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Gluten-Free Girl Scout Cookies - Horrible!

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37 replies to this topic

#16 JNBunnie1

 
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Posted 20 January 2014 - 10:55 PM

I'm kinda with you on that one Addy, I used to be a Girl Scout, definitely the best-seller.

I know I used to eat more than my share....


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#17 NoGlutenCooties

 
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Posted 23 January 2014 - 05:31 AM

I'm one of the few weird people in the world who don't like Girl Scout cookies - any of them - never did. But I was going to try the Gluten Free ones if I saw them... now I know not to bother. Thanks!

 

(Someone asked about their process and being aware of cross-contamination... the advertisement I saw had the "Certified Gluten Free" logo on it... which leads me to believe they must be doing it right... right?)


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#18 larry mac

 
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Posted 27 January 2014 - 11:15 AM

My wife always bought a bunch of cookies when her niece was in Girl Scouts. Luckily she's grown up now. Thin mints were my least favorite. Just never have liked hardly anything mint. I did like the Trefoils, Thanks-a-Lots, Samoas, and Tagalongs.

 

It's my understanding that the gluten-free ones are only to be offered in certain regions of the country, and only for table sales. 

 

best regards, larry mac


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#19 cyclinglady

 
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Posted 27 January 2014 - 01:12 PM

I have the new gluten-free chocolate chip Shortbread cookies. Our troop is selling them. I admit, the are not as good as my homemade chocolate chip cookies, but the are not bad for a commercially baked cookie. The bakery did use two gums which affect the texture a bit, but I suspect that they were trying to kids from pulverizing them.

I ate one and then found myself reaching for another. If they were horrible, I would have stopped at one. My Gluten eating daughter stressed that they were much better than the cinnamon diet cookies offered in the past.

The original poster has only been gluten-free for less than two months. Everyone has their own opinion, but let's face it, it takes a long time to forget what gluten containing foods taste like!
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#20 sschevychevelle

 
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Posted 27 January 2014 - 02:17 PM

I have the new gluten-free chocolate chip Shortbread cookies. Our troop is selling them. I admit, the are not as good as my homemade chocolate chip cookies, but the are not bad for a commercially baked cookie. The bakery did use two gums which affect the texture a bit, but I suspect that they were trying to kids from pulverizing them.

I ate one and then found myself reaching for another. If they were horrible, I would have stopped at one. My Gluten eating daughter stressed that they were much better than the cinnamon diet cookies offered in the past.

The original poster has only been gluten-free for less than two months. Everyone has their own opinion, but let's face it, it takes a long time to forget what gluten containing foods taste like!

 

Cyclinglady, you already posted a comment on the 1st page of this thread saying that I've only been gluten-free and it takes a long time to forget what gluten containing foods taste like.  My response to your first comment was that I actually have found a TON of delicious gluten-free cookies.  For example, Udi's snickerdoodles, although they are incredibly unhealthy (100+ calories per cookie) are actuallly the best snickerdoodles I've ever had.  I've even made a couple batches of gluten free cookies myself, using good recipes, that turned out really delicious.  So the issue is not that I am expecting so much from gluten-free cookies.  The issue was that MY experience with the girl scout cookie was that it was powdery, SUPER sweet, and tasted exactly like a candy cigarette.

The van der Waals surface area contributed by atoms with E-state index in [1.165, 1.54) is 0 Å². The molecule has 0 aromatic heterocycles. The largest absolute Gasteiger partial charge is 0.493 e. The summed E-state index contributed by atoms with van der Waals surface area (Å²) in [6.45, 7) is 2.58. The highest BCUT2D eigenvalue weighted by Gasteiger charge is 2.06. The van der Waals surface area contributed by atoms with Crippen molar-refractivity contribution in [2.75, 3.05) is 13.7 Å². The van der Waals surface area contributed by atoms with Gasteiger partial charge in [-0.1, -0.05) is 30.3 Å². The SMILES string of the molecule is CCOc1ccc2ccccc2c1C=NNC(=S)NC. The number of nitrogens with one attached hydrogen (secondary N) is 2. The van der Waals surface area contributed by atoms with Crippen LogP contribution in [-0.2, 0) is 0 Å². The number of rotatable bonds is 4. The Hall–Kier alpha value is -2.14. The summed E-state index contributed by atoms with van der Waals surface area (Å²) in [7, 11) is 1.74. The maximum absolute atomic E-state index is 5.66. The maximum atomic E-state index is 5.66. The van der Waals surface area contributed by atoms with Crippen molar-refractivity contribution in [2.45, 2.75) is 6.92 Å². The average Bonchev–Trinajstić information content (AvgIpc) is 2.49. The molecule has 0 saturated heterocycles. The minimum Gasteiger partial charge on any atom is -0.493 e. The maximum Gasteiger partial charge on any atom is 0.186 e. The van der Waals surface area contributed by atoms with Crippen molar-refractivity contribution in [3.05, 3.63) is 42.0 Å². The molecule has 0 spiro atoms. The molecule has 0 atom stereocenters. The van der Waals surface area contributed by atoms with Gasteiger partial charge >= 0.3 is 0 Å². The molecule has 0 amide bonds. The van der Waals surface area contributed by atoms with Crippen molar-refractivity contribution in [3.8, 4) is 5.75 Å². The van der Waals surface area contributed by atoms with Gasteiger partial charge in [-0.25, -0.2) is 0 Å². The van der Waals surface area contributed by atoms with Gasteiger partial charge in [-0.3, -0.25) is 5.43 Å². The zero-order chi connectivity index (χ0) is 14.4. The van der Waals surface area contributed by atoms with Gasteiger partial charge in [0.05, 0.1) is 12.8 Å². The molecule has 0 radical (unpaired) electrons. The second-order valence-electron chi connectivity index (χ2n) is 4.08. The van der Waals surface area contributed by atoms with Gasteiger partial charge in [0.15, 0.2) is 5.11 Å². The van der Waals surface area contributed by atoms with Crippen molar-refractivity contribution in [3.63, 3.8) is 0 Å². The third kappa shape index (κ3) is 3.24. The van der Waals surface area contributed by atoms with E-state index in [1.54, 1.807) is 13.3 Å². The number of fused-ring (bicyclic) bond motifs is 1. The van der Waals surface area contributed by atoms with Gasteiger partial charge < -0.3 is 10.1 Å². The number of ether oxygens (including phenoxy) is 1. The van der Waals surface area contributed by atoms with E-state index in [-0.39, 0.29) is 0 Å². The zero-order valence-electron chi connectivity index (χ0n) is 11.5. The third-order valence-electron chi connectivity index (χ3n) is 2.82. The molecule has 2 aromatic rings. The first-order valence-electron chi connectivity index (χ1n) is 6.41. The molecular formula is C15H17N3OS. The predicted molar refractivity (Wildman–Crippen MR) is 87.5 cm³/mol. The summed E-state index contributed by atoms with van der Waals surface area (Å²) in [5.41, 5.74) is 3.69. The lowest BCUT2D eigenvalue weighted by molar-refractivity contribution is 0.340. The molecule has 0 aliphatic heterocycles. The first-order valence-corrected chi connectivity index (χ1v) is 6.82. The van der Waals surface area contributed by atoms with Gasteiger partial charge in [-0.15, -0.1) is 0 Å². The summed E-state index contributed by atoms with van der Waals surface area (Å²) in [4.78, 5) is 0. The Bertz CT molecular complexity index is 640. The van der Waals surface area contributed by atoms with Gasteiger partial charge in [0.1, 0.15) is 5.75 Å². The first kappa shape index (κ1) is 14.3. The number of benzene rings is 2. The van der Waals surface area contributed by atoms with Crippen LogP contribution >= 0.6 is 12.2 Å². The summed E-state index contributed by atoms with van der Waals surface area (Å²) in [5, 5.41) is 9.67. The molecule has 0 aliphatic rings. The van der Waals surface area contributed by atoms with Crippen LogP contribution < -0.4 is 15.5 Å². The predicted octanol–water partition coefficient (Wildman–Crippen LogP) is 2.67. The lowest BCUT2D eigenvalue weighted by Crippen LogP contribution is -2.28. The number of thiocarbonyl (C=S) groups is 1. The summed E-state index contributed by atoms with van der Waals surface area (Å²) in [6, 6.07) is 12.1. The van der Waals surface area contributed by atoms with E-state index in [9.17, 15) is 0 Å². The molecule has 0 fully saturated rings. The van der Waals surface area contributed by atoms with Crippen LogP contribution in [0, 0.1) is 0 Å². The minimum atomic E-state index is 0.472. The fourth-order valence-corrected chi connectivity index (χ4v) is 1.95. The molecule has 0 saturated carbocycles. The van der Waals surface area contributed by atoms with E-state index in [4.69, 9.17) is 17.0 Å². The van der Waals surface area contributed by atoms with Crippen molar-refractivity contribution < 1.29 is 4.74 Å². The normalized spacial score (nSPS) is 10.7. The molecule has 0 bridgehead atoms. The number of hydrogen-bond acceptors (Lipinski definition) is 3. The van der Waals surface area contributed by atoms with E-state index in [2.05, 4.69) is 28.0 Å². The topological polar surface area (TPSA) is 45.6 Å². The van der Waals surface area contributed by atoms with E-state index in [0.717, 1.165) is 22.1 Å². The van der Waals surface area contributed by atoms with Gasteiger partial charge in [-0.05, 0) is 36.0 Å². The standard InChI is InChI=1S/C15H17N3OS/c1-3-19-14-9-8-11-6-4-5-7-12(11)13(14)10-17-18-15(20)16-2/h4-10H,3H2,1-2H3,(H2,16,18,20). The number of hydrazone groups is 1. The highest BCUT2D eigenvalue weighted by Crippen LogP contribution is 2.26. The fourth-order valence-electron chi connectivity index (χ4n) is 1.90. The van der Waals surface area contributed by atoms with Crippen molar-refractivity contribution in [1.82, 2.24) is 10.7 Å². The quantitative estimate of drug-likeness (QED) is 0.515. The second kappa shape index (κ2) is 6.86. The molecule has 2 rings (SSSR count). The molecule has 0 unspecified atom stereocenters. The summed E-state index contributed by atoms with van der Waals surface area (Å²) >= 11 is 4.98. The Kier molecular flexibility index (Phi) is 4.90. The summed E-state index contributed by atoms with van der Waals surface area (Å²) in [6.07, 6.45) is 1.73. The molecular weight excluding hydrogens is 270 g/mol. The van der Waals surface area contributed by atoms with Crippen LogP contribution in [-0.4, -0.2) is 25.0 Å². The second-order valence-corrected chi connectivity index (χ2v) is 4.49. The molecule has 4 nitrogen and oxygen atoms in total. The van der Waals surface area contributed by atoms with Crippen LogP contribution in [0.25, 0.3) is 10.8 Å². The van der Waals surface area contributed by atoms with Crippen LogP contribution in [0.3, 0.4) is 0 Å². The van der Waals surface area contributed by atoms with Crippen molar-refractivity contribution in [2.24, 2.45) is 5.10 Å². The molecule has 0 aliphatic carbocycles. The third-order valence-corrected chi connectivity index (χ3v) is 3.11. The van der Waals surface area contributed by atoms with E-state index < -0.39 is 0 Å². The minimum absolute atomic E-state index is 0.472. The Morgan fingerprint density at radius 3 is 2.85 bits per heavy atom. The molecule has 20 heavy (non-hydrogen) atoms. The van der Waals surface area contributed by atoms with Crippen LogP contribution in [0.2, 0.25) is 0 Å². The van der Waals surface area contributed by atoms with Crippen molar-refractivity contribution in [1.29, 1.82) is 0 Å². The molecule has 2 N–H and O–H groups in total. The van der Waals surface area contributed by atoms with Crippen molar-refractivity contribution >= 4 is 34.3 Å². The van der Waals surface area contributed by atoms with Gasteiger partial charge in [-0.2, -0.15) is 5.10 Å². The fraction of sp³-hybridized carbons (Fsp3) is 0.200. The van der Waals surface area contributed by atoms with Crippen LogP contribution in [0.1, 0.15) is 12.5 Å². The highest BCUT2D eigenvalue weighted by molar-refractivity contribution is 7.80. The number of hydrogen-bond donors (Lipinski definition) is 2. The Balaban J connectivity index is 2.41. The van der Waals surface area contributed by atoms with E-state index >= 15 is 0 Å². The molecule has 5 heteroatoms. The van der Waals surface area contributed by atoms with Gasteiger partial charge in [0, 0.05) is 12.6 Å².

But again, I didn't write this post with the intent of attacking the girl scouts or hurting their sales.  I was just taken back by how bad of a job they did, especially considering that it seems very easy to make delicious gluten-free cookies, and I wanted to share my experience with others. 

 

As for your review of the cookie, someone mentioned that different regions bake the cookies differently, so maybe your region made a better gluten-free cookie, who knows.  My region's was very very BAD.


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#21 LauraTX

 
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Posted 28 January 2014 - 01:30 AM

Cyclinglady, you already posted a comment on the 1st page of this thread saying that I've only been gluten-free and it takes a long time to forget what gluten containing foods taste like.  My response to your first comment was that I actually have found a TON of delicious gluten-free cookies.  For example, Udi's snickerdoodles, although they are incredibly unhealthy (100+ calories per cookie) are actuallly the best snickerdoodles I've ever had.  I've even made a couple batches of gluten free cookies myself, using good recipes, that turned out really delicious.  So the issue is not that I am expecting so much from gluten-free cookies.  The issue was that MY experience with the girl scout cookie was that it was powdery, SUPER sweet, and tasted exactly like a candy cigarette. 

 

I think you guys both have valid input here, that is the great part of this forum :)  We are all Silly Yaks together.  I think cyclinglady may be correct in that they had to make them extra hard and stuff to make it through handling and such with the pouch packaging.

 

I personally never liked thin mints but I don't really like mint. I always liked the shortbread ones or "trefoils" I think they are called.   I think people don't buy girl scout cookies for the taste necessarily... I mean, how good can a shelf stable cookie be?  I used to LOVE pecan sandies as a kid, and one day a few years back I had a home made version from a bakery and I was like wow, pecan sandies taste like crap- where have these been all my life?!?!?!  I used to also be a fan of the famous amos chocolate chip cookies and those are about as hard and crusty as you can get.  But I would still eat the whole bag because they are all tiny and pop right into your mouth.  But they are no where in the same realm as fresh baked chocolate chip cookies.